Maritime Board plans to start sea plane service in a year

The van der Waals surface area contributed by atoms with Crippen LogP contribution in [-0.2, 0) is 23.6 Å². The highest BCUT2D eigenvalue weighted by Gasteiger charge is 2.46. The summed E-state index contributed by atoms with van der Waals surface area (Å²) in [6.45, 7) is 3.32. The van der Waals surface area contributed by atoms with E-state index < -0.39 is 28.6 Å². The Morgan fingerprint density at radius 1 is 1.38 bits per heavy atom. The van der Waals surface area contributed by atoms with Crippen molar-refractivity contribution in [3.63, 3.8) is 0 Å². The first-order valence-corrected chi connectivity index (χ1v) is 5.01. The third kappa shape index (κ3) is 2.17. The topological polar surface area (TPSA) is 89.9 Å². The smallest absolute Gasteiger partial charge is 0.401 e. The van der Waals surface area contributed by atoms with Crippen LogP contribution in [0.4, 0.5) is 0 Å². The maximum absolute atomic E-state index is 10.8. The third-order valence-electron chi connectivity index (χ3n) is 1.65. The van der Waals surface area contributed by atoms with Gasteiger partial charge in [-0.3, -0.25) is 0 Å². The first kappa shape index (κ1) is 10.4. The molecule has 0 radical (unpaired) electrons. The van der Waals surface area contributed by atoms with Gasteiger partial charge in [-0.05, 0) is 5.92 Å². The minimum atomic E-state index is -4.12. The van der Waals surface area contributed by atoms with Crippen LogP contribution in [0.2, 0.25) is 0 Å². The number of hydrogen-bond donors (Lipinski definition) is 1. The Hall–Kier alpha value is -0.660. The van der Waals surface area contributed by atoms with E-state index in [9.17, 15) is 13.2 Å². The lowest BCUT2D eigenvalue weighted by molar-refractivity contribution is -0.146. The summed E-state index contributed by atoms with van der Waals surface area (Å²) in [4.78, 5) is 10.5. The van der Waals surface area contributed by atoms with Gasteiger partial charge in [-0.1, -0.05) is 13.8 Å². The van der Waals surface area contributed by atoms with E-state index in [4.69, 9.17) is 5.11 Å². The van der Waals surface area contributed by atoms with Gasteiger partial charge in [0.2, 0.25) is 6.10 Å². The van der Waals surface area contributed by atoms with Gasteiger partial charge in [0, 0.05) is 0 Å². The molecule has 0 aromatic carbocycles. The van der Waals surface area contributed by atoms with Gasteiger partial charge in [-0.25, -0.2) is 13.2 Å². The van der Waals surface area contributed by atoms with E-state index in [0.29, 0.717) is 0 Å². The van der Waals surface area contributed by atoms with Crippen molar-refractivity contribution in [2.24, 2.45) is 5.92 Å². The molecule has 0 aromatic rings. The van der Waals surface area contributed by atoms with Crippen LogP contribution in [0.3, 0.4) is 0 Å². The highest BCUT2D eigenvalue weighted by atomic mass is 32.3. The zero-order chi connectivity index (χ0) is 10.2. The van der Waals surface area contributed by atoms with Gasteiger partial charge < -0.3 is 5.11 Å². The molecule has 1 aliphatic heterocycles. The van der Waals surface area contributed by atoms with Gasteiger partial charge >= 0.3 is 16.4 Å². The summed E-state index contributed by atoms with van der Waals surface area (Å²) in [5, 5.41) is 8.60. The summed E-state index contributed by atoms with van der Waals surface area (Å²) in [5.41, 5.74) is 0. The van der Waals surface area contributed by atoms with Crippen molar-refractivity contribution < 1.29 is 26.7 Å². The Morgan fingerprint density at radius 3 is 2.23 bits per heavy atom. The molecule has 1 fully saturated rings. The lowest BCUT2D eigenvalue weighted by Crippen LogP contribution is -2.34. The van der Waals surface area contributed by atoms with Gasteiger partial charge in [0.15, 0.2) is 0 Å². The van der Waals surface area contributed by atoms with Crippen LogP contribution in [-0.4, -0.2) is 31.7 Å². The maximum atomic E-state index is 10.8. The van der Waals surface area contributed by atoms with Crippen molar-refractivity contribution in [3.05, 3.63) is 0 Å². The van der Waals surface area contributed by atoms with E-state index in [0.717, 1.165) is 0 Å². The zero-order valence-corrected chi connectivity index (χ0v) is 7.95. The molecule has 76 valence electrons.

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" The Maharashtra Maritime Board (MMB) has chalked out a plan to make the Sea Plane Project operational within a year. The plan is to make the city a nodal centre and link it with Shegaon, Tadoba, Koradi and five more locations. Along with tourism, the project aims to facilitate joyrides, emergency services, charter plane services, etc. Chief executive officer of MMB Atul Patne told TOI the project could be launched by March or April next year, if there is a good response from sea plane operators. ""MMB has floated expression of interest inviting applications from private operators on August 19. Inquiries are coming from some reputed private operators. We are hopeful of a good response from private operators as this will be the first of its kind in the entire nation,"" he said. MMB has planned the project and is taking all efforts for its success following directives of union minister for road transport, highways and shipping Nitin Gadkari. Therefore, MMB has proposed the project first from the city. Patne said the plan is to launch sea plane services from city to three tourism locations — Shegaon, Tadoba and Koradi. ""Nagpur Improvement Trust has been appointed as nodal agency for developing Seaports at Ambazari Lake, Irai dam near Tadoba, and Koradi lake. Similar seaport will be developed in a dam near Shegaon. NIT is planning to execute memorandum of understanding with Maharashtra Airport Development Corporation (MADC), Mahagenco (controller of Koradi Lake and Irai dam), Maharashtra Tourism Development Corporation (MTDC) and other departments. Support of several departments is required to make the project feasible and successful,"" he said. As per MMB's expression of interest, it will develop all infrastructure for the project. The operators will have to just operate the sea planes. Also, MMB has offered operators central government schemes like Regional Connectivity Scheme/Udaan to make the project viable. The operators will have to take clearance from Directorate General of Civil Aviation, which is a major requirement for the project. Patne added the sea plane may be of 8-14 seating capacity. ""We are also planning to permit operators to utilize sea planes for joyrides, emergency services, travel in the form of charter plane services etc, to make the project viable."" NIT chairman Deepak Mhaisekar along with MTDC managing director Vijay Waghmare held meeting with owners of hotels, tours and travel companies on Tuesday seeking their support for the project's execution. Representatives of these fields were delighted with the project, and said it could boost tourism in Vidarbha and also save time and cost for tourists. Private operator MEHR, in association with MTDC, had conducted trial of sea plane from city to Khindsi on November 15, 2014, but could not begin services. "